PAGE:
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State of New Jersey v. S.C

March 9, 2012

STATE OF NEW JERSEY, PLAINTIFF-RESPONDENT,
v.
S.C., DEFENDANT-APPELLANT.



On appeal from the Superior Court of New Jersey, Law Division, Hudson County, Indictment No. 07-02-0255.

Per curiam.

RECORD IMPOUNDED

NOT FOR PUBLICATION WITHOUT THE APPROVAL OF THE APPELLATE DIVISION

Submitted September 20, 2011

Before Judges Reisner and Hayden.

Defendant S.C. appeals the April 23, 2010 order denying his petition for post-conviction relief (PCR). For the reasons that follow, we reverse and remand for an evidentiary hearing.

The record reveals that on January 17, 2007, a Hudson County grand jury returned an indictment against defendant for two counts of second-degree sexual assault, N.J.S.A. 2C:14-2c(1), third-degree endangering the welfare of a child, N.J.S.A. 2C:24-4a, and child abuse, N.J.S.A. 9:6-1 and 9:6-3. The indictment was based on charges that on September 18, 2006, defendant, then thirty-three years old, had sexual intercourse with his fifteen-year-old cousin against her will. In the same indictment, defendant's wife was charged with fourth-degree hindering an investigation. N.J.S.A. 2C:29-3a(5).

On June 11, 2008, as a result of a plea bargain, defendant pled guilty to second-degree sexual assault, N.J.S.A. 2C:14-2c(1), and a disorderly persons harassment offense stemming from another indictment. In return for the plea, the State agreed to dismiss all other charges pending against defendant as well as the charge against his wife. At the plea hearing, the judge explained to defendant that he would be subject to Megan's Law*fn1 and would be sentenced to parole supervision for life.

During the hearing, defendant asked the judge whether the plea would affect his ability to live with his wife and children.

Defendant: I was led to believe by prior counsel, before I obtained [present trial counsel], if I was to cop to anything or plead guilty to anything with Megan's Law, I would not be able to reside in the household with my wife and children. That's why I refused to plead to anything before.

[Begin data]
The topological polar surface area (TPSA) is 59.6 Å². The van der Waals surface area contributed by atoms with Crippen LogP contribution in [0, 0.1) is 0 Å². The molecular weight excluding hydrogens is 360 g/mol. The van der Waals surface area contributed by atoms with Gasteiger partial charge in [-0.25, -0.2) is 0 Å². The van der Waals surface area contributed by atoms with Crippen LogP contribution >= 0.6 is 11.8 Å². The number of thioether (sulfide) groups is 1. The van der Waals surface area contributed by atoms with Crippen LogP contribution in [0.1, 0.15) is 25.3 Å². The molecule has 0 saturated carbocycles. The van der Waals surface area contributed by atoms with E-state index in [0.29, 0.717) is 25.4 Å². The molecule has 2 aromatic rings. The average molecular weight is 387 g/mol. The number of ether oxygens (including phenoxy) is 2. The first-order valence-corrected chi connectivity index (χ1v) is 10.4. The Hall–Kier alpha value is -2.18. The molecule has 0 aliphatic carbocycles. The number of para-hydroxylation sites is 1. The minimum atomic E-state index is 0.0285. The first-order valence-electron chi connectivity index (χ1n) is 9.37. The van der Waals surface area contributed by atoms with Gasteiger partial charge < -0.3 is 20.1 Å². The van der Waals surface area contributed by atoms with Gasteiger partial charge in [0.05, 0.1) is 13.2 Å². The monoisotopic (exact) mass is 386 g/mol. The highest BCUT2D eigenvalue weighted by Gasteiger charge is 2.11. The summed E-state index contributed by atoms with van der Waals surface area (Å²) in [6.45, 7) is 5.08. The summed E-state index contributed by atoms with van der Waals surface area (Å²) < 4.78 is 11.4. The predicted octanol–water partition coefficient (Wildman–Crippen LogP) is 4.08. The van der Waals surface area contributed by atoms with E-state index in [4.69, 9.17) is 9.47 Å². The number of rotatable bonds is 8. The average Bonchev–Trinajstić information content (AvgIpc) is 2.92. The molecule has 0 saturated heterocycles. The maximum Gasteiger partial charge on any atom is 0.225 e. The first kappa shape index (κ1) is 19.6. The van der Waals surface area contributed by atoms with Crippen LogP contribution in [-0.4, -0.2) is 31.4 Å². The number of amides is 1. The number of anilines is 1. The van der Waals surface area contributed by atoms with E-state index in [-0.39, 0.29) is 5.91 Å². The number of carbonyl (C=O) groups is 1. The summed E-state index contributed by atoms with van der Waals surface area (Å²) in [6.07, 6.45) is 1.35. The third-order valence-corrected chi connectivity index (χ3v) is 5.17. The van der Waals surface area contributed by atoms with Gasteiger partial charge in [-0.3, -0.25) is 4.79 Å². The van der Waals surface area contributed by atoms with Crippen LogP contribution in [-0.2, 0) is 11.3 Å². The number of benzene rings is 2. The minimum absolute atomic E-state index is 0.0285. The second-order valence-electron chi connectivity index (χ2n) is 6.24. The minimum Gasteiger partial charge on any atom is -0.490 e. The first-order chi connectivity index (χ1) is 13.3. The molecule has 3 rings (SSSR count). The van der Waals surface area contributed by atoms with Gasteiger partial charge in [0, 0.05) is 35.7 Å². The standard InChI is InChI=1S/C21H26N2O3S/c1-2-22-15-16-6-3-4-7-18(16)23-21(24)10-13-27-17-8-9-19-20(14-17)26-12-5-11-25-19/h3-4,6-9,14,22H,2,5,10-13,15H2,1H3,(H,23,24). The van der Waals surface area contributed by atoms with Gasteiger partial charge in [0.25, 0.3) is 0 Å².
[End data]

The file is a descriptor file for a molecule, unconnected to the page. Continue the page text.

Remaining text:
The Court: That's not necessarily true, sir. It wouldn't be by virtue of Megan's Law that you could have a problem. In that case there is no problem because there is no evidence that it involves your own child. The Division of Youth and Family Services operates separately, independently from the criminal law. If this case involved your child [then] the likelihood is the Division of Youth and Family Services would move in the Family Court to bar you from residing with your child. That can happen. It does happen in some cases because they involved the children of the defendant. But it is not - being on Megan's Law isn't going to have that result. That's got nothing to do with it.

The Division of Youth and Family Services acts on their own to do whatever they do. In this case, there's no indication that your daughter would be at risk. So it is not likely the Division of Youth and Family Services would do anything because it does not involve your daughter, but can I guarantee you anything. . . . I can only tell you Megan's Law does not require it.

Defendant: All right.

The Court: That's the direct answer to your question. Megan's Law ...


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